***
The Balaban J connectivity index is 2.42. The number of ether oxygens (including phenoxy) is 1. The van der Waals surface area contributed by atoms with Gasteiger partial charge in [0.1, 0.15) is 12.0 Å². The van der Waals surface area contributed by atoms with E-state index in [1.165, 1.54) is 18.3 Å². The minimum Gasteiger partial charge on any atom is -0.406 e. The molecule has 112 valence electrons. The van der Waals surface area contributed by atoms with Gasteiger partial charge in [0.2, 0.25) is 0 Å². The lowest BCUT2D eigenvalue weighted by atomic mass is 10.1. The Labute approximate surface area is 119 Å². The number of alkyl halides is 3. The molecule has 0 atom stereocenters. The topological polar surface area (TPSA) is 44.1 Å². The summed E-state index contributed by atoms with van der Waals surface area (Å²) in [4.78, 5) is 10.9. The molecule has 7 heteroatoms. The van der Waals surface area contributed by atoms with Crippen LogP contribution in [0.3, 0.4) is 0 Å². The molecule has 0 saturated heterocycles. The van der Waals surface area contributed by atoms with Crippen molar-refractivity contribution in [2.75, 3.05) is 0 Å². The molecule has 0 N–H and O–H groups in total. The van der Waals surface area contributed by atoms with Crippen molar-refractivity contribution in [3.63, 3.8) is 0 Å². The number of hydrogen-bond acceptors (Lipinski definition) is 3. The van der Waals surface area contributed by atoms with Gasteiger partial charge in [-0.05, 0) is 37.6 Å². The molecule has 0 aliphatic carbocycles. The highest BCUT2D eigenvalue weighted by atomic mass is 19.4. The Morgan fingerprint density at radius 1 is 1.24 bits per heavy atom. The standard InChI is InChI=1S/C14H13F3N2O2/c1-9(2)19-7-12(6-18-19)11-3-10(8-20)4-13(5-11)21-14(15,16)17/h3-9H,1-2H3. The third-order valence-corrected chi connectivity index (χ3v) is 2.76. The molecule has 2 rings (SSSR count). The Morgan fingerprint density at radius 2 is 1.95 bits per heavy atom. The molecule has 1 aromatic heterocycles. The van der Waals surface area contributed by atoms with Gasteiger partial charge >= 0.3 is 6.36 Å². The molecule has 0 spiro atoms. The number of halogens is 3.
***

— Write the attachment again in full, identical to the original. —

The Balaban J connectivity index is 2.42. The number of ether oxygens (including phenoxy) is 1. The van der Waals surface area contributed by atoms with Gasteiger partial charge in [0.1, 0.15) is 12.0 Å². The van der Waals surface area contributed by atoms with E-state index in [1.165, 1.54) is 18.3 Å². The minimum Gasteiger partial charge on any atom is -0.406 e. The molecule has 112 valence electrons. The van der Waals surface area contributed by atoms with Gasteiger partial charge in [0.2, 0.25) is 0 Å². The lowest BCUT2D eigenvalue weighted by atomic mass is 10.1. The Labute approximate surface area is 119 Å². The number of alkyl halides is 3. The molecule has 0 atom stereocenters. The topological polar surface area (TPSA) is 44.1 Å². The summed E-state index contributed by atoms with van der Waals surface area (Å²) in [4.78, 5) is 10.9. The molecule has 7 heteroatoms. The van der Waals surface area contributed by atoms with Crippen LogP contribution in [0.3, 0.4) is 0 Å². The molecule has 0 saturated heterocycles. The van der Waals surface area contributed by atoms with Crippen molar-refractivity contribution in [2.75, 3.05) is 0 Å². The molecule has 0 N–H and O–H groups in total. The van der Waals surface area contributed by atoms with Crippen molar-refractivity contribution in [3.63, 3.8) is 0 Å². The number of hydrogen-bond acceptors (Lipinski definition) is 3. The van der Waals surface area contributed by atoms with Gasteiger partial charge in [-0.05, 0) is 37.6 Å². The molecule has 0 aliphatic carbocycles. The highest BCUT2D eigenvalue weighted by atomic mass is 19.4. The Morgan fingerprint density at radius 1 is 1.24 bits per heavy atom. The standard InChI is InChI=1S/C14H13F3N2O2/c1-9(2)19-7-12(6-18-19)11-3-10(8-20)4-13(5-11)21-14(15,16)17/h3-9H,1-2H3. The third-order valence-corrected chi connectivity index (χ3v) is 2.76. The molecule has 2 rings (SSSR count). The Morgan fingerprint density at radius 2 is 1.95 bits per heavy atom. The molecule has 1 aromatic heterocycles. The van der Waals surface area contributed by atoms with Gasteiger partial charge >= 0.3 is 6.36 Å². The molecule has 0 spiro atoms. The number of halogens is 3.